Paris: The French Open will serve up the largest prize money pot in Grand Slam tennis so far this year, taking advantage of Brexit’s hit on Wimbledon’s purse as it shakes off its old reputation as the poorer cousin of the big four tournaments.
This year’s clay court slam will award prize money totalling €39.20 million ($45.73 million). That trumps the Australian Open and Wimbledon, though it will almost certainly be knocked off the top spot by the US Open.
In a year in which Swiss great Roger Federer said he was “bored” with having to push the Grand Slams to increase the levels of prize money, the French Tennis Federation (FFT) is increasing its overall pot by 8 per cent on 2017.
First round losers will see the biggest rise of 14.3 per cent and take home €40,000. Winners of the men’s and women’s singles tournaments will each receive a cheque for €2.2 million — just shy of a five per cent increase.
Nonetheless, the FFT acknowledges it will be difficult in what is a gruelling wage battle to maintain the near double-digit increases in the coming years.
The modernisation of Roland Garros, including a new centre court with retractable roof, will cost up to €400 million, according to Le Monde, financed by the federation itself.
“We have the burden of debt, so we will not be able to continue increasing prize money at the rhythm of previous years,” FFT chief Bernard Giudicelli told Reuters.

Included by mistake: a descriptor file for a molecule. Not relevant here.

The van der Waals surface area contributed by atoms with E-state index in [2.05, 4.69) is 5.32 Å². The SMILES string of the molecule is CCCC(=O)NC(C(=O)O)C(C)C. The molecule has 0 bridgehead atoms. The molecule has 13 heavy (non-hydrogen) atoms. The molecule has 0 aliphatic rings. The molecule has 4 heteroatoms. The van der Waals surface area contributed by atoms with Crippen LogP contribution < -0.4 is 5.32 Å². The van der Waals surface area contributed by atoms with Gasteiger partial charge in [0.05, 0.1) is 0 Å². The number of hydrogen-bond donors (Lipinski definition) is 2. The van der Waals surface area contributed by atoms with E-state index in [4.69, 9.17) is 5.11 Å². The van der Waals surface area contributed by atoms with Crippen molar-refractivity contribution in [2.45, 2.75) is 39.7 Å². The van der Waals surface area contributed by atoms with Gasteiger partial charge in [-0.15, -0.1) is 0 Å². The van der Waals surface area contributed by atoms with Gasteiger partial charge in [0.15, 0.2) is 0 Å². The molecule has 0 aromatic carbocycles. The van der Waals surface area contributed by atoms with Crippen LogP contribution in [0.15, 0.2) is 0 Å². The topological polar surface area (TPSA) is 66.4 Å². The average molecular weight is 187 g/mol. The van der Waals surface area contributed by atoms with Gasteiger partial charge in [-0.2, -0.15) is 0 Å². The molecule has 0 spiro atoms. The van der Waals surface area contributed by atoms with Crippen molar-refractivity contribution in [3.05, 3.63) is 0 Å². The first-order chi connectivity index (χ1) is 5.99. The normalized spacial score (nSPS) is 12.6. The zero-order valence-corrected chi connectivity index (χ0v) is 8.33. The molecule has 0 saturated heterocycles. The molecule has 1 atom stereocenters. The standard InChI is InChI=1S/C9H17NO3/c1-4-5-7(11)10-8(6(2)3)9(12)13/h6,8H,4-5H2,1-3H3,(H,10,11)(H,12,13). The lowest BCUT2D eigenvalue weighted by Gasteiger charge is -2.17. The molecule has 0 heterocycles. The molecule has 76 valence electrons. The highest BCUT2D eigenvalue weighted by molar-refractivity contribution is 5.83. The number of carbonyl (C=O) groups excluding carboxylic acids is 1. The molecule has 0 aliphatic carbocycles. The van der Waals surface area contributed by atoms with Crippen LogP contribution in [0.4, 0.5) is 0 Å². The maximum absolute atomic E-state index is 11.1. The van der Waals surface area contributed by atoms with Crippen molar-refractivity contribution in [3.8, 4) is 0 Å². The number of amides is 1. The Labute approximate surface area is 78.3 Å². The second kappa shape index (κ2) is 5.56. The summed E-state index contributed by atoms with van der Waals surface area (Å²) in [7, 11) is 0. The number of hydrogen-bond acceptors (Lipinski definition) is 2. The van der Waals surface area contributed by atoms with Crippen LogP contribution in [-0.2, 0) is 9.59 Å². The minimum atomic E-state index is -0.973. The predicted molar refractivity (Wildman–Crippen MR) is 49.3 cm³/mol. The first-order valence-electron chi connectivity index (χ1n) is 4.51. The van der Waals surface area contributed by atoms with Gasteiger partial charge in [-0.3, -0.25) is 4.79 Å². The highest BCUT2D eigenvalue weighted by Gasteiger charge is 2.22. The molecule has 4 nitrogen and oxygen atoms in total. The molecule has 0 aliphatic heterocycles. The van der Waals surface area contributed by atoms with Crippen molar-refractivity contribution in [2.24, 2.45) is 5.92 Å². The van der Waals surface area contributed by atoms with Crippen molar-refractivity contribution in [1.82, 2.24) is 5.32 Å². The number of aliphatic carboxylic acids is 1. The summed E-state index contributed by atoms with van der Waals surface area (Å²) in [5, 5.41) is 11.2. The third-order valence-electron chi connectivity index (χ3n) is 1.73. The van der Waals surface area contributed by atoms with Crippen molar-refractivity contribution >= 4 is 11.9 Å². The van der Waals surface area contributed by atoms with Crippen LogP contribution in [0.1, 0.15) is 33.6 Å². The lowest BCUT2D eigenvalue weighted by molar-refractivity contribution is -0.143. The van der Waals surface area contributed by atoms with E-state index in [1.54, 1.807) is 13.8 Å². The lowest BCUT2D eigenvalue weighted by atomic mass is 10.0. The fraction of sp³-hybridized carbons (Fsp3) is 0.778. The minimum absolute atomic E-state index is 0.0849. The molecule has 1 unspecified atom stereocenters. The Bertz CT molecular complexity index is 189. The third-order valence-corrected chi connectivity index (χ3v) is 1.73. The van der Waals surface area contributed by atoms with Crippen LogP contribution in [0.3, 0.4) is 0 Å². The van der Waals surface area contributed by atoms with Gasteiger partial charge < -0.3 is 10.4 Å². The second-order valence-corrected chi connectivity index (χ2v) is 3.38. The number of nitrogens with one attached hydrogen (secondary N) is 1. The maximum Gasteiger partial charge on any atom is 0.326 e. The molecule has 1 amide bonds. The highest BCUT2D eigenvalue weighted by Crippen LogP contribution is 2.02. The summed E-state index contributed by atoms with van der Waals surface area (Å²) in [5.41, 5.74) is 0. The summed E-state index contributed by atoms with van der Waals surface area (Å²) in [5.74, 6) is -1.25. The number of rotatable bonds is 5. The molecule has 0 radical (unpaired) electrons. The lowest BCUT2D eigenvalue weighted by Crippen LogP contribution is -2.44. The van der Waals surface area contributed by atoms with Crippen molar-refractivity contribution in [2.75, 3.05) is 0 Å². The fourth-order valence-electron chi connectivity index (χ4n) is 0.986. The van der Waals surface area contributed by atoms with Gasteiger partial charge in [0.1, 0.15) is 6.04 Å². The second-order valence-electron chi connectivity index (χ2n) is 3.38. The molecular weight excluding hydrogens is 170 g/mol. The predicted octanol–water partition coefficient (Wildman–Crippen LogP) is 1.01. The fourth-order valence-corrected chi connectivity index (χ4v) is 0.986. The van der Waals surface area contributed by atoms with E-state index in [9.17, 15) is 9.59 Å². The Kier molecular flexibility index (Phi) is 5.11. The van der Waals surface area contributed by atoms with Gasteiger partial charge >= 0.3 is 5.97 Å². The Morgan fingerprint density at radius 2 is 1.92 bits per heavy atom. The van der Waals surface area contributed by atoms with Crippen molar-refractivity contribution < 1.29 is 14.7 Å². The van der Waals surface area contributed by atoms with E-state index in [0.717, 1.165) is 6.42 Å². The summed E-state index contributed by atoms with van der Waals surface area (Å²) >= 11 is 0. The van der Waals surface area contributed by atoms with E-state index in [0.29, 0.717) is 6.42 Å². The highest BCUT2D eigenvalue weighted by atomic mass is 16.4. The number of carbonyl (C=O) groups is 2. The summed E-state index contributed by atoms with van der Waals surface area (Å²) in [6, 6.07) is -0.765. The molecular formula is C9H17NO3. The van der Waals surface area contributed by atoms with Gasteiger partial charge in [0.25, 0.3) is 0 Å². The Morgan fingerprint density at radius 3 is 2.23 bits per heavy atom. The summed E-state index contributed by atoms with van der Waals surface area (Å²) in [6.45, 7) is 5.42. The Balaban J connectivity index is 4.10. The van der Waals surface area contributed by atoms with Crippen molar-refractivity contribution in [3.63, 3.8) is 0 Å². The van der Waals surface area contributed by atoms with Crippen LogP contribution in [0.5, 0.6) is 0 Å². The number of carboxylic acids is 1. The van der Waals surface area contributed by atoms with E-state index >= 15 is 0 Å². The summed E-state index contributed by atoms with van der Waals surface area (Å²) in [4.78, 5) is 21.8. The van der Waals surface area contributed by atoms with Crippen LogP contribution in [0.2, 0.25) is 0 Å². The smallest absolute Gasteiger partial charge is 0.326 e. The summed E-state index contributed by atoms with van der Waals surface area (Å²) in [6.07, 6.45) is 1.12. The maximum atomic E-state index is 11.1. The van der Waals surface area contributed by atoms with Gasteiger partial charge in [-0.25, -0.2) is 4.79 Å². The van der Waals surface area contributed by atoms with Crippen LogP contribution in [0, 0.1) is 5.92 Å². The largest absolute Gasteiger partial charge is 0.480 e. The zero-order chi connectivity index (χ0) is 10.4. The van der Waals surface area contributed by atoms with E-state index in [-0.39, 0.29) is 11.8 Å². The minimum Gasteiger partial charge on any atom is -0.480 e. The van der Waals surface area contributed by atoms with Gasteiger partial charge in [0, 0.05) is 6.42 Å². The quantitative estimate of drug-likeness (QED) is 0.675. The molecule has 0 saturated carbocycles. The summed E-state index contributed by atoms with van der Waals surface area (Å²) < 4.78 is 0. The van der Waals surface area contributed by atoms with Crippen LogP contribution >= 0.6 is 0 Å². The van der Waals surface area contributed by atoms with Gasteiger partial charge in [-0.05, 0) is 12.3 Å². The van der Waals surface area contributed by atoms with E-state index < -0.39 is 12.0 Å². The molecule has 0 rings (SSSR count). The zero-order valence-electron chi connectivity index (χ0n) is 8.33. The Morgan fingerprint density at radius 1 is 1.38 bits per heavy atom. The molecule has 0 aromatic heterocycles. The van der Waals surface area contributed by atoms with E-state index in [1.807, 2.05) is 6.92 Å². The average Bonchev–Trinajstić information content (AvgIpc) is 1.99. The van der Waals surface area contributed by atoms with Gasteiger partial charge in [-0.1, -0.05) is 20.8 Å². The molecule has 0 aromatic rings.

He added that the French Open was leading the way in narrowing the gap between how much the champions and early losers take home.
“We’re happy to see other Grand Slams follow our example in reducing the winnings ratio between champion and first-round losers,” Giudicelli said.
Competition among the Grand Slams is fierce — from crowd numbers to rooftop technology to television ratings. But it is on prize money where rivalries are perhaps the hardest fought.
As the smallest of the four Grand Slam venues, Roland Garros has the lowest attendance and generates the least revenue. A decade-long stalemate over expansion plans have left it trailing its peers.
In 2015, the US Open at Flushing Meadows pipped Wimbledon as the most lucrative Grand Slam event, with the French Open trailing a distant fourth.
However, Britain’s vote in 2016 to exit the European Union battered the pound, and wiped some 12 per cent off the grass-court tournament’s prize money in US dollar terms.
Two years on, the pound remains under pressure and it is Wimbledon that now trails the French Open, and almost certainly the US. Open, in the wage race.
Australian Open prize money rose by 10 per cent this year to A$55 million ($41.50 million), while Wimbledon, the oldest Grand Slam, has a prize fund of £34 million ($45.27 million) for 2018, up 7.6 per cent from last year.